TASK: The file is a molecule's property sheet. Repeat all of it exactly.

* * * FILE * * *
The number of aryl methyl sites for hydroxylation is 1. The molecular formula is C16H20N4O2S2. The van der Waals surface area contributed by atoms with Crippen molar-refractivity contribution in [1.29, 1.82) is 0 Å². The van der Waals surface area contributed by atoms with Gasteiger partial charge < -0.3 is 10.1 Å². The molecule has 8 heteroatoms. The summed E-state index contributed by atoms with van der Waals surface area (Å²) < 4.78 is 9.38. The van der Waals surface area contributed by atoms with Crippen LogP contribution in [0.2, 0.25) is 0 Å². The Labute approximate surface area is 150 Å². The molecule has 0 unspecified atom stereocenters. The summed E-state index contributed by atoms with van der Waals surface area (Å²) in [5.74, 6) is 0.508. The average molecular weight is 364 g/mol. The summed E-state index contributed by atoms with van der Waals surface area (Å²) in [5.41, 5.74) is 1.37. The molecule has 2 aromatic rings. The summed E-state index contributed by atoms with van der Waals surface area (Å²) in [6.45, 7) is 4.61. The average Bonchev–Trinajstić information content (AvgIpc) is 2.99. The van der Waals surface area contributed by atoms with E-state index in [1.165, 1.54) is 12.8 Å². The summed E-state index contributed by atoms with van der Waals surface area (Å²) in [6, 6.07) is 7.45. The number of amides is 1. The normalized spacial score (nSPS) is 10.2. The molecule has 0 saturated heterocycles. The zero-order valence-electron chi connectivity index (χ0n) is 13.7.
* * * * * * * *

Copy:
The number of aryl methyl sites for hydroxylation is 1. The molecular formula is C16H20N4O2S2. The van der Waals surface area contributed by atoms with Crippen molar-refractivity contribution in [1.29, 1.82) is 0 Å². The van der Waals surface area contributed by atoms with Gasteiger partial charge < -0.3 is 10.1 Å². The molecule has 8 heteroatoms. The summed E-state index contributed by atoms with van der Waals surface area (Å²) < 4.78 is 9.38. The van der Waals surface area contributed by atoms with Crippen LogP contribution in [0.2, 0.25) is 0 Å². The Labute approximate surface area is 150 Å². The molecule has 0 unspecified atom stereocenters. The summed E-state index contributed by atoms with van der Waals surface area (Å²) in [5.74, 6) is 0.508. The average molecular weight is 364 g/mol. The summed E-state index contributed by atoms with van der Waals surface area (Å²) in [5.41, 5.74) is 1.37. The molecule has 2 aromatic rings. The summed E-state index contributed by atoms with van der Waals surface area (Å²) in [6.45, 7) is 4.61. The average Bonchev–Trinajstić information content (AvgIpc) is 2.99. The van der Waals surface area contributed by atoms with E-state index in [1.165, 1.54) is 12.8 Å². The summed E-state index contributed by atoms with van der Waals surface area (Å²) in [6, 6.07) is 7.45. The number of amides is 1. The normalized spacial score (nSPS) is 10.2. The molecule has 0 saturated heterocycles. The zero-order valence-electron chi connectivity index (χ0n) is 13.7.